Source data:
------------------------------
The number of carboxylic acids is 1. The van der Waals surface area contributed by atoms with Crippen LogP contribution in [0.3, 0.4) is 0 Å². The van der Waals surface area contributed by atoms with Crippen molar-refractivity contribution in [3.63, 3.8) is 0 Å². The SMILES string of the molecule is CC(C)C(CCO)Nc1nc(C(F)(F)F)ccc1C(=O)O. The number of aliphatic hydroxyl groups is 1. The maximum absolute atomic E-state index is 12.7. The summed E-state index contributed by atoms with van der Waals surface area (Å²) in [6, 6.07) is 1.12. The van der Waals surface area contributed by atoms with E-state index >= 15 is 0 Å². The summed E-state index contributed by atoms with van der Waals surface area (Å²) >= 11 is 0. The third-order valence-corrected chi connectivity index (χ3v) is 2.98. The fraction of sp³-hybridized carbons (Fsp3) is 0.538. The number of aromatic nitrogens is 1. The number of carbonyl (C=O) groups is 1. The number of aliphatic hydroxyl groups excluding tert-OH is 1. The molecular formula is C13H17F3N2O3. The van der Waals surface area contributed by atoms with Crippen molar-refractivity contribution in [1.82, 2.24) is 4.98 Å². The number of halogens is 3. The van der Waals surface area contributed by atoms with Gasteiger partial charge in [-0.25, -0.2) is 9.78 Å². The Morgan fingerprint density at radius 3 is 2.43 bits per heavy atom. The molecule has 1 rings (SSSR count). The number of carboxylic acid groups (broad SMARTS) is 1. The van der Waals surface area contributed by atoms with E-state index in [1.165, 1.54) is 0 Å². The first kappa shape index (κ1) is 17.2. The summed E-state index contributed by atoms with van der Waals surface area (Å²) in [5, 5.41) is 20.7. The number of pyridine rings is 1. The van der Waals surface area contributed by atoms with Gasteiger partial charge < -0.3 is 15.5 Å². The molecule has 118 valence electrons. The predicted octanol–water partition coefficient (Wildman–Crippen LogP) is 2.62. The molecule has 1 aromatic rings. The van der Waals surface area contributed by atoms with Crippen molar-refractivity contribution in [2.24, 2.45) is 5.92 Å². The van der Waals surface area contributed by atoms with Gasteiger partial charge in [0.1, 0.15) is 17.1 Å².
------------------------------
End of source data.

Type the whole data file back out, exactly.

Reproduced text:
The number of carboxylic acids is 1. The van der Waals surface area contributed by atoms with Crippen LogP contribution in [0.3, 0.4) is 0 Å². The van der Waals surface area contributed by atoms with Crippen molar-refractivity contribution in [3.63, 3.8) is 0 Å². The SMILES string of the molecule is CC(C)C(CCO)Nc1nc(C(F)(F)F)ccc1C(=O)O. The number of aliphatic hydroxyl groups is 1. The maximum absolute atomic E-state index is 12.7. The summed E-state index contributed by atoms with van der Waals surface area (Å²) in [6, 6.07) is 1.12. The van der Waals surface area contributed by atoms with E-state index >= 15 is 0 Å². The summed E-state index contributed by atoms with van der Waals surface area (Å²) >= 11 is 0. The third-order valence-corrected chi connectivity index (χ3v) is 2.98. The fraction of sp³-hybridized carbons (Fsp3) is 0.538. The number of aromatic nitrogens is 1. The number of carbonyl (C=O) groups is 1. The number of aliphatic hydroxyl groups excluding tert-OH is 1. The molecular formula is C13H17F3N2O3. The van der Waals surface area contributed by atoms with Crippen molar-refractivity contribution in [1.82, 2.24) is 4.98 Å². The number of halogens is 3. The van der Waals surface area contributed by atoms with Gasteiger partial charge in [-0.25, -0.2) is 9.78 Å². The Morgan fingerprint density at radius 3 is 2.43 bits per heavy atom. The molecule has 1 rings (SSSR count). The number of carboxylic acid groups (broad SMARTS) is 1. The van der Waals surface area contributed by atoms with E-state index in [1.165, 1.54) is 0 Å². The first kappa shape index (κ1) is 17.2. The summed E-state index contributed by atoms with van der Waals surface area (Å²) in [5, 5.41) is 20.7. The number of pyridine rings is 1. The van der Waals surface area contributed by atoms with Gasteiger partial charge < -0.3 is 15.5 Å². The molecule has 118 valence electrons. The predicted octanol–water partition coefficient (Wildman–Crippen LogP) is 2.62. The molecule has 1 aromatic rings. The van der Waals surface area contributed by atoms with Crippen molar-refractivity contribution in [2.24, 2.45) is 5.92 Å². The van der Waals surface area contributed by atoms with Gasteiger partial charge in [0.1, 0.15) is 17.1 Å².